However, four successive wins followed - including crucial victories against closest challengers Netherlands and Sweden - before they were beaten late in Stockholm for their solitary defeat.

Les Bleus bounced back from that with a resounding 4-0 win over Netherlands, though, and a while another goalless stalemate saw them drop unexpected points - this time at home to minnows Luxembourg - they saw themselves over the line as group winners with victories over Bulgaria and Belarus.

Only three of their seven qualifying wins came by a margin of more than one goal, though, and while they finished four points clear of both Sweden and Netherlands in Group A, there is a feeling that they will need to significantly improve if they are to make it far in this summer's tournament.


France will head to Russia having lost just one of their last 12 matches stretching back more than a year, but there have been one or two questionable results which will prevent supporters from getting too carried away.

Chief among those was a 3-2 defeat at home to Colombia in March - which saw them throw away a two-goal lead - and a 1-1 draw against USA in their final warm-up friendly as Kylian Mbappe's 78th-minute strike rescued the stalemate for the hosts.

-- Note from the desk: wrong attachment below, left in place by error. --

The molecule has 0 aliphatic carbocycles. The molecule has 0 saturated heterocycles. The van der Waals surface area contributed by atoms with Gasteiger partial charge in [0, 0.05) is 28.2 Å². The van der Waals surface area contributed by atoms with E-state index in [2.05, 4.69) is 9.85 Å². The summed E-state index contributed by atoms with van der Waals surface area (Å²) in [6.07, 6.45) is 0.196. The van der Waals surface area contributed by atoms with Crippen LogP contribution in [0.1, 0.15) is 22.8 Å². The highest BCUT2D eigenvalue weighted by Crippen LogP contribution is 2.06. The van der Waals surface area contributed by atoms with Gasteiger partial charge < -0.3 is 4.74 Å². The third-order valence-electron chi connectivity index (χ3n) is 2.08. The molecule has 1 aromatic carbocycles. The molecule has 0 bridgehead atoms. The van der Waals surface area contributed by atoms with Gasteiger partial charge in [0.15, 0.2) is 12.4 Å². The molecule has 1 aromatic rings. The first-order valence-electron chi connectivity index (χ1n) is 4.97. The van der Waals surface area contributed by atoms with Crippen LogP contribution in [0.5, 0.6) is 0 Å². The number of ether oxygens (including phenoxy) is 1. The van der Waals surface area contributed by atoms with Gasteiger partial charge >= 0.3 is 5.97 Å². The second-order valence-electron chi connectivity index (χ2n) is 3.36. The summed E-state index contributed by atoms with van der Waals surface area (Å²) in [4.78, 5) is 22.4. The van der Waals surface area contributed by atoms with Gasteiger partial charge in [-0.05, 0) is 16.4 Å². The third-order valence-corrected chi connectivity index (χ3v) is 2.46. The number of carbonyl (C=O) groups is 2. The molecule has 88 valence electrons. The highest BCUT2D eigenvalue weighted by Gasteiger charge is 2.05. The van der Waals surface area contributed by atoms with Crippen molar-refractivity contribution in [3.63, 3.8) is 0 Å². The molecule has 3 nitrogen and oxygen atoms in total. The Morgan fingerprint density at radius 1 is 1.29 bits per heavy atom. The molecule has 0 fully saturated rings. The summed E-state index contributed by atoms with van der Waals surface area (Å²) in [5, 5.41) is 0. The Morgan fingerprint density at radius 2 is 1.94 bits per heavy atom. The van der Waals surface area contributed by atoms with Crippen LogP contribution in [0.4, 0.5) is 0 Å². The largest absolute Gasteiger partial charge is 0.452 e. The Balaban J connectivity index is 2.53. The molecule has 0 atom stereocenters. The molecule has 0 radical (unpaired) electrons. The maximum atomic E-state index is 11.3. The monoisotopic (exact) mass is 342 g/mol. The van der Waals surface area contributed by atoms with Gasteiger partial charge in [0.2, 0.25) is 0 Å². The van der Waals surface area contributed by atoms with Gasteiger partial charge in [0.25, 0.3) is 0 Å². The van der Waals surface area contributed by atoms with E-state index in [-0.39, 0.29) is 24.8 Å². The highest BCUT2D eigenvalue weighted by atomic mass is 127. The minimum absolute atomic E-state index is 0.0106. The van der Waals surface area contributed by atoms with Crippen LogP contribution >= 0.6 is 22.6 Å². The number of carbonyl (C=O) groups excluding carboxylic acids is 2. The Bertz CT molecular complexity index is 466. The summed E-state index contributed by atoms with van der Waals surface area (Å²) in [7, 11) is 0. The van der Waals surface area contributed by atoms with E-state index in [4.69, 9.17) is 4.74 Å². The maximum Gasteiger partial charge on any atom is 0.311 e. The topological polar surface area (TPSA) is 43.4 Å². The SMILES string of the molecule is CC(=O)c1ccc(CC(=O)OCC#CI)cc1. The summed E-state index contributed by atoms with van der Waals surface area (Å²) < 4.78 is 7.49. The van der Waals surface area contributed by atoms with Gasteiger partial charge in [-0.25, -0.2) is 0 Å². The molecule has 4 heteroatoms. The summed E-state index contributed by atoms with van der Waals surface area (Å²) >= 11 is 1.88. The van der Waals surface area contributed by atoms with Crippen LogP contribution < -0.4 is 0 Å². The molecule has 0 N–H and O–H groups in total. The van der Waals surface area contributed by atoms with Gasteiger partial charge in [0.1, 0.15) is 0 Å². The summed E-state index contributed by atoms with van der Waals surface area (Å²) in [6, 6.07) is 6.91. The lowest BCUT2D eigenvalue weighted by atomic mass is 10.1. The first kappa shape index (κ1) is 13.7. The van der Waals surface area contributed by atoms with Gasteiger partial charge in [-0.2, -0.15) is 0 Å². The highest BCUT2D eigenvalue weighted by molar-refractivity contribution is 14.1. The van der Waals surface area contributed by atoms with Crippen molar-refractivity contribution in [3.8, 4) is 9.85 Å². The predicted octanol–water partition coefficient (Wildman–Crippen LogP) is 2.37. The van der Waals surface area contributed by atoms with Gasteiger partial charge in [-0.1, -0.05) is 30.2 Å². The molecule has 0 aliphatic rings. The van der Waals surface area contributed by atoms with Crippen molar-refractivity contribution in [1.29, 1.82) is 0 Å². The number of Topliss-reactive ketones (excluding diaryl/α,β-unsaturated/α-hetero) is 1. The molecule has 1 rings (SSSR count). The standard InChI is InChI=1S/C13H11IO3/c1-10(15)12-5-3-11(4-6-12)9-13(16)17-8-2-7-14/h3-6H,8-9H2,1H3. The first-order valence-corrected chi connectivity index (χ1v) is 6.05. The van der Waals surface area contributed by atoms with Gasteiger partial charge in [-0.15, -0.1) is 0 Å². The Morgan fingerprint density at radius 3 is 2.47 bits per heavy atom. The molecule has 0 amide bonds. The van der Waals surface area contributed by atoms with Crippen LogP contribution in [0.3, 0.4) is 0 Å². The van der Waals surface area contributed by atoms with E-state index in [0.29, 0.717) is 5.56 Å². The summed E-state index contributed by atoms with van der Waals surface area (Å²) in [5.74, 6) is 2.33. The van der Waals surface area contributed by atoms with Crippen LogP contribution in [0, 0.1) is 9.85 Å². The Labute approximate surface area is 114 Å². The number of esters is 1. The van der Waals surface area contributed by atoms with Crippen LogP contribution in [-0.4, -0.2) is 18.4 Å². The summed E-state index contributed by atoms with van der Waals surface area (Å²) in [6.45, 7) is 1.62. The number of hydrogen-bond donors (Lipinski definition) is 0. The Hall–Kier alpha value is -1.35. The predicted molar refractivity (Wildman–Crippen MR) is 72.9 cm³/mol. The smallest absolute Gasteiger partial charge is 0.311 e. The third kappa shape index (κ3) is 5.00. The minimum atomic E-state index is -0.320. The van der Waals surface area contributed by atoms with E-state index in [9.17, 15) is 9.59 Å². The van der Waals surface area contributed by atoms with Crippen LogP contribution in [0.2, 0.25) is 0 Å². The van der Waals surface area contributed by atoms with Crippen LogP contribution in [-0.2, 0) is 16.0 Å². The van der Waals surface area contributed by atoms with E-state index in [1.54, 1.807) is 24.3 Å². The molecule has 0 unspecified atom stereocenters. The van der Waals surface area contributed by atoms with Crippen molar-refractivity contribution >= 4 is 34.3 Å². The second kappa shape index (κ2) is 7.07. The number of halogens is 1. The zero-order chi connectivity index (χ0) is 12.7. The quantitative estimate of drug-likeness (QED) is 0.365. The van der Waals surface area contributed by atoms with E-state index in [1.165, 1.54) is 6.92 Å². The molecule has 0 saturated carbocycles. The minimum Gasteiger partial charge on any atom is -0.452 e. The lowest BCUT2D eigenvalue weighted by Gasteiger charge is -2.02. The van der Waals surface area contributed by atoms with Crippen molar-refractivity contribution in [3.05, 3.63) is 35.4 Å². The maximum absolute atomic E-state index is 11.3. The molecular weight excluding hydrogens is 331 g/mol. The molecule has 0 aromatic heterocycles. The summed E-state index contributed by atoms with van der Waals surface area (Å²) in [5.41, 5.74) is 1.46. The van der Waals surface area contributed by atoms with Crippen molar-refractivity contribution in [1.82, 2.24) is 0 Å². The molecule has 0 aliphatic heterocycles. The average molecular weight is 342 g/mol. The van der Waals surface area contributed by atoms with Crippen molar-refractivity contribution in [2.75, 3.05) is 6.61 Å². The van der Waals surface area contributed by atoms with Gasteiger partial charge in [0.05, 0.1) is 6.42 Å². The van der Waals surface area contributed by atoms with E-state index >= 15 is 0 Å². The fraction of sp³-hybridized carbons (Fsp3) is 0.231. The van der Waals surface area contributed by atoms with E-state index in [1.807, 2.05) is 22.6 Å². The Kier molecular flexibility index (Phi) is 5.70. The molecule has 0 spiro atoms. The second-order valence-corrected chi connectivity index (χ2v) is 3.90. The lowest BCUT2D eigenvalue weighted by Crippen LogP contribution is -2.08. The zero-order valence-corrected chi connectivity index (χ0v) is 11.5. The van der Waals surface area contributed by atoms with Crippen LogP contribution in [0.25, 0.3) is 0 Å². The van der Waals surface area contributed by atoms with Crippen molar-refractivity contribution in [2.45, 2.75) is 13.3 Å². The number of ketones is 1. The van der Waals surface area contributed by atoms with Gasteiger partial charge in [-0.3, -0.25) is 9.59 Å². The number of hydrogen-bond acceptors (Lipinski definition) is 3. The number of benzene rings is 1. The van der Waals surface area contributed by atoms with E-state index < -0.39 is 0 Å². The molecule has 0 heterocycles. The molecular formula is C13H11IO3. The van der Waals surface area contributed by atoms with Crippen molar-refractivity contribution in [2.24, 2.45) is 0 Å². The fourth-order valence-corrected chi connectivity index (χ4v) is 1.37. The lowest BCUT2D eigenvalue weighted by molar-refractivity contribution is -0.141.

France did string together a three-match winning streak between those two results, though, overcoming Russia in Saint Petersburg in March before victories over Republic of Ireland and Italy more recently.

Les Bleus also recorded a 2-2 draw away to Germany in November, when they were only denied victory over the world champions by a stoppage-time equaliser.


Goalkeepers: Hugo Lloris (Tottenham), Steve Mandanda (Marseille), Alphonse Areola (Paris St-Germain).

Defenders: Lucas Hernandez (Atletico Madrid), Presnel Kimpembe (Paris St-Germain), Benjamin Mendy (Manchester City), Benjamin Pavard (Stuttgart), Adil Rami (Marseille), Djibril Sidibe (Monaco), Samuel Umtiti (Barcelona), Raphael Varane (Real Madrid).

Midfielders: N'Golo Kante (Chelsea), Blaise Matuidi (Juventus), Steven N'Zonzi (Sevilla), Paul Pogba (Manchester United), Corentin Tolisso (Bayern Munich).